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Honolulu Police Officers Indicted in Jail Food Scandal

From January 1995 to September 2000, while prisoners at the Honolulu Police Department were eating peanut butter and jelly sandwiches and prepackaged, reheatable meals, their captors were eating top sirloin and rib eye steaks at taxpayers' expense. Assistant Police Chief Rafael Fajardo and Major Jeffrey Owens are accused of using money budgeted for prisoner meals to buy extravagant food items for consumption by police officers and jail guards.

Among the foods allegedly purchased by Fajardo and Owens are 39 pounds of rack of lamb, 174 pounds of top sirloin, 70 pounds of rib eye steaks, 87 pounds of pork loins and 100 pounds of cocktail smokies. Also purchased were chopsticks and plastic forks, which the prisoners are not allowed to use for security reasons. According to one investigator, the illegal purchases may have cost taxpayers as much as $21,000.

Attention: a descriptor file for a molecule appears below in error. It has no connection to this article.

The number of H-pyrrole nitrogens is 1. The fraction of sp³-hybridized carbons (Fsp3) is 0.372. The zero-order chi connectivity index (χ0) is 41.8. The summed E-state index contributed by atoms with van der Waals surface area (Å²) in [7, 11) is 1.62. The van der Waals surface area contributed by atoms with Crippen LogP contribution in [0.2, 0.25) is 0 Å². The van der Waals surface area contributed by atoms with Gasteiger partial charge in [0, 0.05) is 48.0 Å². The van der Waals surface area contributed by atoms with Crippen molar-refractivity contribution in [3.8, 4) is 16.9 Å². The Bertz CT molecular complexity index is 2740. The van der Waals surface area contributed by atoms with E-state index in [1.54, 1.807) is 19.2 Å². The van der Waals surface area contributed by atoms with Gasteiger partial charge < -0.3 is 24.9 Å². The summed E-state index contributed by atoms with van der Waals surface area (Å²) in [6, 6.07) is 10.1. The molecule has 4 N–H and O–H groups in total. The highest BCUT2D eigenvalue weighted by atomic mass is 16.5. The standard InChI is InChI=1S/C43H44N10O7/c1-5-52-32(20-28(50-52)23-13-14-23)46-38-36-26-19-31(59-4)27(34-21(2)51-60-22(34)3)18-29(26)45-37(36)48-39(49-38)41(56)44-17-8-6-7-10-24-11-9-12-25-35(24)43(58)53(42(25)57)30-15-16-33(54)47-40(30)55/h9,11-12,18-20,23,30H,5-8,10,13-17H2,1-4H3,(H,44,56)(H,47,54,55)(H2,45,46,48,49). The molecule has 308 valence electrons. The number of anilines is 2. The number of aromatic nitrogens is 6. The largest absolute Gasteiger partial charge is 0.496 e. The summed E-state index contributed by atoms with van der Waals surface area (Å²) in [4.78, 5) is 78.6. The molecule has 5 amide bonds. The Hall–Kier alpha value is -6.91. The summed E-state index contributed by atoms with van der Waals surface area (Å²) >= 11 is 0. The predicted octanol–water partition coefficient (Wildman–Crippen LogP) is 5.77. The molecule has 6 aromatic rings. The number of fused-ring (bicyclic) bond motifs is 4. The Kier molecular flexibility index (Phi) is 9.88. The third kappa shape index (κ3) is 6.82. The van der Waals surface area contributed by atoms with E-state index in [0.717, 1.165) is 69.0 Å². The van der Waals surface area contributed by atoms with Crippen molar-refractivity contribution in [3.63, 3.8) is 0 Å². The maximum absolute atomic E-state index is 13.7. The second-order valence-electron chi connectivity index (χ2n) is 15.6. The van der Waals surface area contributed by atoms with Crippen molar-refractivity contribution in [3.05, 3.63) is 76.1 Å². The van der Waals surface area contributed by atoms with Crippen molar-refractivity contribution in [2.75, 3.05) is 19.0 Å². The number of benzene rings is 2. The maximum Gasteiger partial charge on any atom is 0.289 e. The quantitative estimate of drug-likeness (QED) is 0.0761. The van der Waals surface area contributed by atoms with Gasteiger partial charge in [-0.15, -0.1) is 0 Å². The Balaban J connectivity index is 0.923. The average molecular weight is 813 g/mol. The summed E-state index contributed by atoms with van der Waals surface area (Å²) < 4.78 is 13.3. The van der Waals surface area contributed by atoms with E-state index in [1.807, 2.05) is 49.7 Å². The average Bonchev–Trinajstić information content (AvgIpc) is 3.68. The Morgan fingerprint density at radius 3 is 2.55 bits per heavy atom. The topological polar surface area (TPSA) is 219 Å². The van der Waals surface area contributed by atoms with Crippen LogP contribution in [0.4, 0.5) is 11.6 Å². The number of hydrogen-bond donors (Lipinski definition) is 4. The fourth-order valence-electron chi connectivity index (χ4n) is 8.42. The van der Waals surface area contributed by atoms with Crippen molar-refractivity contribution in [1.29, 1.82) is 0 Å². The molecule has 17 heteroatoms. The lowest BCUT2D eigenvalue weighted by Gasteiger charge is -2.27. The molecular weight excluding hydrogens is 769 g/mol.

One witness, Sgt. Margaret Hirakawa, became suspicious after being told the arsenal was out of storage space. What she found was "boxes on top of boxes [of food]...and it was all for the kitchen." The kitchen, however, was supposed to contain only convection ovens used to reheat the airlinetype meals prisoners received. Special equipment had to be brought in to cook the food ordered by Fajardo and Owens.

Accountant Dennis Yamashita told the grand jury he questioned the food purchases. "Since I've been there, [for breakfast we were serving only peanut butter and jam sandwiches," he said. But what Fajardo told him was, "If you don't like what we're doing, you can come down and run it yourself."

Lead investigator, Major Daniel Hanagami, interviewed Fajardo and Owens. He reported to the grand jury that Fajardo told him that he knew nothing about the food purchased for officers and that he believed nothing but the airlinetype meals were being bought by the department while he was in charge.

Hanagami said that Owens didn't feel the food purchases should be a major issue. Owens also told Haganami that the food helped maintain officer morale and, therefore, decreased possible staff assaults on prisoners. "He could not see the logic of him doing wrong by giving food to the officers," Hanagami told the grand jury. Trial is set for August 19.

Sources: The Honolulu Advertiser and Honolulu StarBulletin Hawaii News

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